I plan to shift to synthetic 5-30W after the first 5 hrs break in is over which should help. I could turn on the heat a few hours before each storm
    so keeping it on all the time wouldn’t be necessary. Suggestions?? The marker idea sounds smart as do the goggles! Thanks…Jay

  5. I have a John Deere 1330 SE and I have no complaints. The electric shute, heated hand grips and one pull start are great, but the snow clearing power is just awesome. Hope this helps.

  6. @Denis-

    Thanks! I just had my first opportunity to use my John Deere and it was awesome. I was actually having fun until I went through 2 shear pins, chewing up 2 wet newspaper rolls on my neighbors sidewalk. I guess no good deed goes unpunished, heh?

  7. Wires were pre-installed when I purchased the unit?

    Can you post a picture of your setup?

  8. I have John Deere X300 with a 44″ blower
    This is the worst snow blower I have ever owned!!!

  9. I have a two year pld 1330se jd.i lie in nee england my rear wheel spin and spin in the snow.if anything iam pushing the machine . Ehat could be wrong

  10. @butch-

    I am not sure if I understand you correctly. But if your wheels are spinning but not moving forward, you are trying to push too much snow. You may want to lift up the auger by pressing down on the handles little bit and try again.

    good luck

  11. I’ve had mine for 2 years now and I am happy with it, though it is cumbersome to maneuver.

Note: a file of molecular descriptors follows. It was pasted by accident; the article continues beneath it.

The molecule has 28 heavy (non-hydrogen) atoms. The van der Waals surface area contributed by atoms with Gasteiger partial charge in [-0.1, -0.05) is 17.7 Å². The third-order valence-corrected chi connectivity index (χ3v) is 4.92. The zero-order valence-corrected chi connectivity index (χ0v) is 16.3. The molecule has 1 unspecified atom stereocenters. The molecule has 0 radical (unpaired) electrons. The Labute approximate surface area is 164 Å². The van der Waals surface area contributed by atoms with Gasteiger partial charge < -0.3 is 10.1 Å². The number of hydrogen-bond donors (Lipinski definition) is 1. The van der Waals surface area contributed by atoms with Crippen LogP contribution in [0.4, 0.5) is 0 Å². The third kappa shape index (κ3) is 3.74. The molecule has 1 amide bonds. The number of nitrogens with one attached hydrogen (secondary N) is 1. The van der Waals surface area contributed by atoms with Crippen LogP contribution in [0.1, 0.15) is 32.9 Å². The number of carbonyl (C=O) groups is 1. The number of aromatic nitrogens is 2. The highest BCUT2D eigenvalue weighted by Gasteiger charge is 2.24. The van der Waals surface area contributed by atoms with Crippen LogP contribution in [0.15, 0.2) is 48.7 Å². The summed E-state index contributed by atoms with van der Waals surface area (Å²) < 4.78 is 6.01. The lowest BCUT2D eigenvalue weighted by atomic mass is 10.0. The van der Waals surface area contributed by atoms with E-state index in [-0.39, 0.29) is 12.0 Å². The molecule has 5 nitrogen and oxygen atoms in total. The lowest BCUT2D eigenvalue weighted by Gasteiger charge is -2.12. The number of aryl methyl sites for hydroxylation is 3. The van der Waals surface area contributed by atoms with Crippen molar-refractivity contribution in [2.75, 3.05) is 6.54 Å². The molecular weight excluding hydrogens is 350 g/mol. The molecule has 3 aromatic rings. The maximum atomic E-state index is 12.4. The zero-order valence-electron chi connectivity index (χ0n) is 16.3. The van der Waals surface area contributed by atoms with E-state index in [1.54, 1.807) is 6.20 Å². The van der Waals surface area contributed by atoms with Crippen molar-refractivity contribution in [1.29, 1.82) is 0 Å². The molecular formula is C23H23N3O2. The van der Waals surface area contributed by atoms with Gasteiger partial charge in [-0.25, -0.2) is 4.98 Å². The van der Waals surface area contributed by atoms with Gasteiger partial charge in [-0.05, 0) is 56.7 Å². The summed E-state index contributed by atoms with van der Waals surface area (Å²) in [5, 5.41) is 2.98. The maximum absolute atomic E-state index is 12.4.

Regarding your issue, have you checked to make sure both of your augers are turning (you will need someone to assist)? If not, you may want to check and replace its shear pins.

  12. We are in the process of doing our due diligence before buying a blower, much like you did.We had pretty much settled on the 30″cub cadet largely due to its high rating and the oversized 16”augers.This changed when we looked up the warranty,and found that there is absolutely no warranty on their aluminum gear box.We have a list of features that we want on our new blower.It started to look like we would have to compromise ,as no machine had all these features,until we looked at the j.d.1330 blower.A cast gear box and an American made engine were most important j.d. has both.We wanted over sized augers j.d. has14,”industry standard is 12″ A throttle is mandatory for warming up a cold engine and and cooling off a hot one ,j.d. has it .A large fuel tank is important so we wont be refueling a hot engine partially through our job,j.d. has it. weight is important as it is as a sign of quality and a heavier machine will push through in less than ideal conditions where a light one will sit and spin.The 1330 is almost 100 pounds heavier than most competitors.Luxury items that are standard are the electric chute controls rather than cranks or levers.Hand warmers are standard .The only concern we have is how well the diff.steering will compare to the ‘power steering ‘ used by others??? Herb